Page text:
• \$\begingroup\$ @Mindwin Unlike permanency, which only worked on a small, select list of spells, Persistent Spell applied to any spell you wanted it to. And unlike permanency, which had a rather inflexible cost in XP, there were ways to make Persistent Spell cost nothing, or nearly nothing. In the end, you could make any spell you wanted last 24 hours, and it wasn’t even much of a hardship. \$\endgroup\$ – KRyan Oct 11 '17 at 12:37
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This list is not exhaustive, just off the top of my head. Note that these defenses protect against a lot of dangers, not just dispelling, and certainly not just the dispelling of permanency’d effects, which would generally be on the low end of people’s priorities. Persistent, rather than permanent, effects would generally be more important.

Bonuses to caster level

Caster level is valuable to spellcasters. Gaining bonuses to it is well worth one’s time. A prayer bead of karma is remarkably affordable for the effect (and can even be used on arcane spells if you have at least one divine spell or a decent Use Magic Device check). An orange ioun stone is much more expensive, but still well worth it.

Bonuses to the DC to dispel your stuff

Less common, but when available often in larger amounts. Master specialist is a commonly-used, easy-to-enter wizard prestige class that offers some, for example.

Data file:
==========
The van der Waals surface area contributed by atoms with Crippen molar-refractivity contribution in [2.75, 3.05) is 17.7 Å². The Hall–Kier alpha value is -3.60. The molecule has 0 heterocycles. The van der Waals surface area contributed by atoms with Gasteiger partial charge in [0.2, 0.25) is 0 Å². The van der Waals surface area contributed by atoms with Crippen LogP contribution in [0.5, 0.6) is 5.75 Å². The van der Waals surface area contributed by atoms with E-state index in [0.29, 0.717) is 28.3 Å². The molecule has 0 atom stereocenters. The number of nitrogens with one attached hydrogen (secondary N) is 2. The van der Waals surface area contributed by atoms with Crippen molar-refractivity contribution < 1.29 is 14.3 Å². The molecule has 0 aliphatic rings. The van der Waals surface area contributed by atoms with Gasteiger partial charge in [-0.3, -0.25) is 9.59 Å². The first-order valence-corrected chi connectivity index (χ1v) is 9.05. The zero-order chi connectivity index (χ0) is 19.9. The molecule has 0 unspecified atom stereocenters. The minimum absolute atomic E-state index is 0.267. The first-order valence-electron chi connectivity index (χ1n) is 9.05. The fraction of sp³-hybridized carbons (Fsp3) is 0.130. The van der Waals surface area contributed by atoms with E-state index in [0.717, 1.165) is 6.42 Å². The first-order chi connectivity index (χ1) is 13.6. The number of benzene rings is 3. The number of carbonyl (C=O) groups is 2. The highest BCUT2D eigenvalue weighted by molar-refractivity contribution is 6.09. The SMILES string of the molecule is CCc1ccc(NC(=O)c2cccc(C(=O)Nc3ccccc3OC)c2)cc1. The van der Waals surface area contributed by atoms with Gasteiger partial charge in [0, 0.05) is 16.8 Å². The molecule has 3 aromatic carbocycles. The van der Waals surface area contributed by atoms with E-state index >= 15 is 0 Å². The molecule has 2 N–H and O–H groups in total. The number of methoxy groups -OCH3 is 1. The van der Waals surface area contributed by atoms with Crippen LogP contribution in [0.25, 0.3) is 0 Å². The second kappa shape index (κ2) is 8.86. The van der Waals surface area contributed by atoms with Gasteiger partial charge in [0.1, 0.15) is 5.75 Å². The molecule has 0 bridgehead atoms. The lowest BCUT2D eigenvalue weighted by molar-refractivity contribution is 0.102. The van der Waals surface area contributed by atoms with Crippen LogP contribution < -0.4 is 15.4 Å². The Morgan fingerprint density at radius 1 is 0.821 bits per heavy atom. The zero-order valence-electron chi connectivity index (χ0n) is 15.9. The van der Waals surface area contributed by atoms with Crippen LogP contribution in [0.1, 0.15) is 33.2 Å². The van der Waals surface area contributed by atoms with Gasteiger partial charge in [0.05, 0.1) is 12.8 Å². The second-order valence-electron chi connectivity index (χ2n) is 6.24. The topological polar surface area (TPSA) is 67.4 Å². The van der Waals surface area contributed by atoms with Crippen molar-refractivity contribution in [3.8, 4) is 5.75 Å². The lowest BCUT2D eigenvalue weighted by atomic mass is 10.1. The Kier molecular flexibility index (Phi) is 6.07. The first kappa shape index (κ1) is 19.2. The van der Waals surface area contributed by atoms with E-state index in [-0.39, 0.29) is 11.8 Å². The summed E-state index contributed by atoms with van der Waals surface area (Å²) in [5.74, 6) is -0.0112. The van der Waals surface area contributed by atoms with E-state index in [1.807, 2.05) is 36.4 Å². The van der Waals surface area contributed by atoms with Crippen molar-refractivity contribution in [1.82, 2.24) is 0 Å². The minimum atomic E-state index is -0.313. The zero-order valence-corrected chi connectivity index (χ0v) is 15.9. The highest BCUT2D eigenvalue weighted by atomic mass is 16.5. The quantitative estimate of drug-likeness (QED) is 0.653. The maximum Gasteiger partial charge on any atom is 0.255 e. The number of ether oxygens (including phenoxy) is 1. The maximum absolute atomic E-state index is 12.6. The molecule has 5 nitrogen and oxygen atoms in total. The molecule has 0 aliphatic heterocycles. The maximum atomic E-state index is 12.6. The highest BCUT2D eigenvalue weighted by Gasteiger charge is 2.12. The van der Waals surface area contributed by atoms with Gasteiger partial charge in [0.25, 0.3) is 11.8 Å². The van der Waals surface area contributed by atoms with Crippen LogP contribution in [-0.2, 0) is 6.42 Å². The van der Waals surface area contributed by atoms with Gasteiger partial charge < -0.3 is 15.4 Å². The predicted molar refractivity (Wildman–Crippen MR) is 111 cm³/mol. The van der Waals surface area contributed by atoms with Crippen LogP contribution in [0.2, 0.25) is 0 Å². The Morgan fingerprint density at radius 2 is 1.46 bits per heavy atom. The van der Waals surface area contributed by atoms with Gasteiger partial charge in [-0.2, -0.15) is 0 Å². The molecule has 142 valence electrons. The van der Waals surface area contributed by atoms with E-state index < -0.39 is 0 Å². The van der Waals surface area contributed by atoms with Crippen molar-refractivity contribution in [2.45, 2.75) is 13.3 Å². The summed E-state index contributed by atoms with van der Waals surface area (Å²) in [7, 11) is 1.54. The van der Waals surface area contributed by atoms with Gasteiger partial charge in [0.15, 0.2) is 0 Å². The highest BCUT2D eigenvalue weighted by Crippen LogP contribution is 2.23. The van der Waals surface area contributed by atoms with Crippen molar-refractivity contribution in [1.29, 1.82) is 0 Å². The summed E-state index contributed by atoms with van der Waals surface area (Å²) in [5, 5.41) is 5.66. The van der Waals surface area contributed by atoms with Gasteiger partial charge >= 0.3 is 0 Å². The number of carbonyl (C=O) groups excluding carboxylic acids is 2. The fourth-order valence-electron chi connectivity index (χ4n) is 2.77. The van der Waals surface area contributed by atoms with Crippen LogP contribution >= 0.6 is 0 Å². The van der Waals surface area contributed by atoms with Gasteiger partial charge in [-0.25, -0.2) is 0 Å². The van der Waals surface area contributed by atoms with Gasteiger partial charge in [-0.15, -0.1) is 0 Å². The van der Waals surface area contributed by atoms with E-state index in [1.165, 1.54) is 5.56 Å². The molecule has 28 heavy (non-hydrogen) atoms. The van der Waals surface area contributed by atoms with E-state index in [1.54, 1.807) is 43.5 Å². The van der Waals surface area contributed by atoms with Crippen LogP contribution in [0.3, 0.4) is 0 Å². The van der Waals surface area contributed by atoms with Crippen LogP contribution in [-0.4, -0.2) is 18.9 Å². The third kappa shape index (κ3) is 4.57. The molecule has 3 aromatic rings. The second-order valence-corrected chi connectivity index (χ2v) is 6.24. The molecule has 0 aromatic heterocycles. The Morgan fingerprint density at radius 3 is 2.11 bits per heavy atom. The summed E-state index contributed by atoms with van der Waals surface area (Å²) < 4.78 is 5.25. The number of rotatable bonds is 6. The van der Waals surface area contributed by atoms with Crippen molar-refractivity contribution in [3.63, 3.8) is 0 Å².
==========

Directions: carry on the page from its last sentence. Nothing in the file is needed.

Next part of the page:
Protections against dispel magic and greater dispel magic

These spells are very dangerous to anyone in 3.5, so protections against them were commonly sought after. Having a ring of counterspells keyed to dispel magic and later greater dispel magic was a common tactic. A ring of spell-battle is also often useful.

Simply getting the drop on opponents

And this was the big one. If you really were going in for high-optimization tactics, that means you weren’t giving opponents a chance to cast anything. Scry ‘n’ die, heavy initiative optimization (and at high levels, greater celerity and shapechange into a dire tortoise just to make sure), potent defenses even to the point of literal invulnerability, and so on. The black tactica build specialized in counter-nuking and definitely would not allow a greater dispel magic to be cast by anyone near it.

Contingency

And then the final nail in the coffin, somewhere buried under all that there is likely a contingency spell. Which could very easily be used to, say, greater teleport to somewhere safe as soon as a greater dispel magic spell was actually successfully cast on you.

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@KRyan covered most of the points I'd say. Really good advice

A few added notes: